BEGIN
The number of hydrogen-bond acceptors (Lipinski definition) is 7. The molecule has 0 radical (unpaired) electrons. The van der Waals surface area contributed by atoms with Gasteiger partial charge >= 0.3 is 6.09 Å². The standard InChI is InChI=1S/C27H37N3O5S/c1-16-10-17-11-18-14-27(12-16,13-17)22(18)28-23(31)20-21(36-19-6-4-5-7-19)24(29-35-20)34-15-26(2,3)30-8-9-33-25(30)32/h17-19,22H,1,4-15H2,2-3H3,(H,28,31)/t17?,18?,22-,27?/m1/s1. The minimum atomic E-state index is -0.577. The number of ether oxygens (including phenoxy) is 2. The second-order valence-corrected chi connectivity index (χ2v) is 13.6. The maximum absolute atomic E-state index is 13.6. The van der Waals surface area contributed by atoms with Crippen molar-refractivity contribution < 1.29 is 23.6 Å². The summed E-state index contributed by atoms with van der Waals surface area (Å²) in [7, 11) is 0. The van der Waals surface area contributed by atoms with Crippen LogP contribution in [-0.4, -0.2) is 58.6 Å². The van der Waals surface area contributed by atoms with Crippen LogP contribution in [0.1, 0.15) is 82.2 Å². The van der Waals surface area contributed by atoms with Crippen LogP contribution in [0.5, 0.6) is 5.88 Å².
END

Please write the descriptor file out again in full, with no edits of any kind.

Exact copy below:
The number of hydrogen-bond acceptors (Lipinski definition) is 7. The molecule has 0 radical (unpaired) electrons. The van der Waals surface area contributed by atoms with Gasteiger partial charge >= 0.3 is 6.09 Å². The standard InChI is InChI=1S/C27H37N3O5S/c1-16-10-17-11-18-14-27(12-16,13-17)22(18)28-23(31)20-21(36-19-6-4-5-7-19)24(29-35-20)34-15-26(2,3)30-8-9-33-25(30)32/h17-19,22H,1,4-15H2,2-3H3,(H,28,31)/t17?,18?,22-,27?/m1/s1. The minimum atomic E-state index is -0.577. The number of ether oxygens (including phenoxy) is 2. The second-order valence-corrected chi connectivity index (χ2v) is 13.6. The maximum absolute atomic E-state index is 13.6. The van der Waals surface area contributed by atoms with Crippen molar-refractivity contribution < 1.29 is 23.6 Å². The summed E-state index contributed by atoms with van der Waals surface area (Å²) in [7, 11) is 0. The van der Waals surface area contributed by atoms with Crippen LogP contribution in [-0.4, -0.2) is 58.6 Å². The van der Waals surface area contributed by atoms with Crippen LogP contribution in [0.1, 0.15) is 82.2 Å². The van der Waals surface area contributed by atoms with Crippen LogP contribution in [0.5, 0.6) is 5.88 Å².